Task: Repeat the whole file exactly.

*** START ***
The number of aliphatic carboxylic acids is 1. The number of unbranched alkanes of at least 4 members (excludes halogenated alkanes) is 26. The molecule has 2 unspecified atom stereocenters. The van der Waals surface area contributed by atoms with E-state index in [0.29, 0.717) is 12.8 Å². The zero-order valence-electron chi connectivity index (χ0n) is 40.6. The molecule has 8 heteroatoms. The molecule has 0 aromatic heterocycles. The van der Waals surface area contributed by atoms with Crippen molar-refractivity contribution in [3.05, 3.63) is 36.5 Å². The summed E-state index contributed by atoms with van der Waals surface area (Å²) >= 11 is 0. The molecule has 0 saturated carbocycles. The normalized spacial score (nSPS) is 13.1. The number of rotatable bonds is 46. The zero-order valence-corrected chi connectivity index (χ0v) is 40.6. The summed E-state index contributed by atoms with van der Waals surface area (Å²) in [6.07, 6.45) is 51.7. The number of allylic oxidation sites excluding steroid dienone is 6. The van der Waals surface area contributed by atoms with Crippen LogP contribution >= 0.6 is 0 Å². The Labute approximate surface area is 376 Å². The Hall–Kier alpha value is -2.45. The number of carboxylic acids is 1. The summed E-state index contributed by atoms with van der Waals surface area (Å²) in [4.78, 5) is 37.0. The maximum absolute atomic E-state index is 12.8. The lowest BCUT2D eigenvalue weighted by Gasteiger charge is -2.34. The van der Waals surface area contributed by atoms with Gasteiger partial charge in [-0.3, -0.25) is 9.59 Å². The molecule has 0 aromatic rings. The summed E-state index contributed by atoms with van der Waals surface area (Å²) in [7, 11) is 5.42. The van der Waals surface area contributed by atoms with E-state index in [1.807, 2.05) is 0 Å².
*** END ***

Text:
The number of aliphatic carboxylic acids is 1. The number of unbranched alkanes of at least 4 members (excludes halogenated alkanes) is 26. The molecule has 2 unspecified atom stereocenters. The van der Waals surface area contributed by atoms with E-state index in [0.29, 0.717) is 12.8 Å². The zero-order valence-electron chi connectivity index (χ0n) is 40.6. The molecule has 8 heteroatoms. The molecule has 0 aromatic heterocycles. The van der Waals surface area contributed by atoms with Crippen molar-refractivity contribution in [3.05, 3.63) is 36.5 Å². The summed E-state index contributed by atoms with van der Waals surface area (Å²) >= 11 is 0. The molecule has 0 saturated carbocycles. The normalized spacial score (nSPS) is 13.1. The number of rotatable bonds is 46. The zero-order valence-corrected chi connectivity index (χ0v) is 40.6. The summed E-state index contributed by atoms with van der Waals surface area (Å²) in [6.07, 6.45) is 51.7. The number of allylic oxidation sites excluding steroid dienone is 6. The van der Waals surface area contributed by atoms with Crippen LogP contribution >= 0.6 is 0 Å². The Labute approximate surface area is 376 Å². The Hall–Kier alpha value is -2.45. The number of carboxylic acids is 1. The summed E-state index contributed by atoms with van der Waals surface area (Å²) in [4.78, 5) is 37.0. The maximum absolute atomic E-state index is 12.8. The lowest BCUT2D eigenvalue weighted by Gasteiger charge is -2.34. The van der Waals surface area contributed by atoms with Gasteiger partial charge in [-0.3, -0.25) is 9.59 Å². The molecule has 0 aromatic rings. The summed E-state index contributed by atoms with van der Waals surface area (Å²) in [7, 11) is 5.42. The van der Waals surface area contributed by atoms with E-state index in [1.807, 2.05) is 0 Å².